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Unsecured debts - Home equity loans and Credit Cards
Old 01-30-2008, 07:03 AM   #1
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Unsecured debts - Home equity loans and Credit Cards

Not wanting to hijack the recent CNN foreclosure thread where discussions diverted to home equity loans that are dismissed when the home is foreclosed, since the collateral no longer exists.

Financial institutions set themselves up for failure not only by promoting subprime mortgages, but also by issuing credit cards indiscriminately.

Almost anyone can accumulate a sizeable CC debt, sometime exceeding 100K, and simply walks away from them. Sure, their credit rating will go down the drain, but those debts never have to be paid, and they don't even have to bother filing for bankruptcy.

Why do banks do this? They are well aware of the risks, yet ...
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Old 01-30-2008, 07:27 AM   #2
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Not wanting to hijack the recent CNN foreclosure thread where discussions diverted to home equity loans that are dismissed when the home is foreclosed, since the collateral no longer exists.

Financial institutions set themselves up for failure not only by promoting subprime mortgages, but also by issuing credit cards indiscriminately.

Almost anyone can accumulate a sizeable CC debt, sometime exceeding 100K, and simply walks away from them. Sure, their credit rating will go down the drain, but those debts never have to be paid, and they don't even have to bother filing for bankruptcy.

Why do banks do this? They are well aware of the risks, yet ...
The only thing I can think of is that banks recover their losses from their honest customers. By that, I mean that that many companies have a "universal default policy." That is, if a bad mark shows up on your credit report, they raise your interest to astronomical levels, even though it had nothing to do with the bank that you hold your credit card with. Many people feel a certain sense of responsibility, even those that have been clearly jerked around by the bank and continue making the payments, even at the interest rate that perhaps might be as high as 26%. But, this in part is how the banks recover their losses from deadbeats. Congress recently did an investigation of this practice, and already two major banks have ceased using the "universal default policy."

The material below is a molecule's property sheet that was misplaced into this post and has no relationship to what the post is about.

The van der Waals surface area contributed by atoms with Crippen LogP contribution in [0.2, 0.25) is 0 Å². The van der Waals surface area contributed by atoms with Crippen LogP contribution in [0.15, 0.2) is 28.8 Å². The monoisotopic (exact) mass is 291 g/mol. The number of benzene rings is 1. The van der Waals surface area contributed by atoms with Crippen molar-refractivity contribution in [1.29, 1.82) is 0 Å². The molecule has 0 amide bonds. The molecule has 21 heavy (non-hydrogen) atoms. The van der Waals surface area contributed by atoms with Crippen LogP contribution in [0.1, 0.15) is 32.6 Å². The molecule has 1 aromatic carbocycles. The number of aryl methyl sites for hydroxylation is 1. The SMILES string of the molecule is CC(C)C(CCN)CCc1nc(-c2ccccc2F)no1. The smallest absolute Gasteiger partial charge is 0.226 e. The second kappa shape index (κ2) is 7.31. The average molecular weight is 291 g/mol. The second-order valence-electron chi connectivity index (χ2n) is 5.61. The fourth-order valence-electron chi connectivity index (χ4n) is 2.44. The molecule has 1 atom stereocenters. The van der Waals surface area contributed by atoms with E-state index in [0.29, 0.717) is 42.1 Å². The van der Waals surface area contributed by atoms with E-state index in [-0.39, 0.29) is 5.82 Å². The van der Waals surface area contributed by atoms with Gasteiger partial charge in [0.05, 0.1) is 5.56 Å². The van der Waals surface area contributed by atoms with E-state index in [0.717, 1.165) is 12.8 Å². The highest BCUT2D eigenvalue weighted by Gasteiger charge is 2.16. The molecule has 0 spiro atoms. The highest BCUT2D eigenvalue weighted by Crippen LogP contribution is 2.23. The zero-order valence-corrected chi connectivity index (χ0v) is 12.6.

IMHO, the days of "easy credit" are rapidly coming to an end. Too many people who are in foreclosure are now maxing out their credit cards with no intention of repaying the banks. They are in despair and really just don't care anymore. The default rate on Visa and MC is sky high right now and is going even higher. When more banks follow the lead of these two major banks and eliminate their "universal default policy", they will have to get their money from somewhere else to pay for the accounts that are never repaid. I think we'll eventually see fewer credit card offers in the mail each day. Lenders will have to become more discriminatory as to who they choose to lend their money to.
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Old 01-30-2008, 07:42 AM   #3
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Almost anyone can accumulate a sizeable CC debt, sometime exceeding 100K, and simply walks away from them. Sure, their credit rating will go down the drain, but those debts never have to be paid, and they don't even have to bother filing for bankruptcy.
That's my plan. When I'm about 84ish and/or I know I'm going to die. I'm going to take out cash advances and buy things to give it to charity. I'm hoping I can get the debt into the millions. Then let them try to collect it from an old or dead person. I may finally get my name an picture in the newspaper - then again no one will know what a newspaper is or know how to read by then.

Imagine if this began a movement?
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Old 01-30-2008, 08:29 AM   #4
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IMHO, the days of "easy credit" are rapidly coming to an end.
Consider this the last hurrah then: FOXNews.com - Report: Bank of America's New Credit Card Targets Illegal Immigrants - Business And Money | Business News | Financial News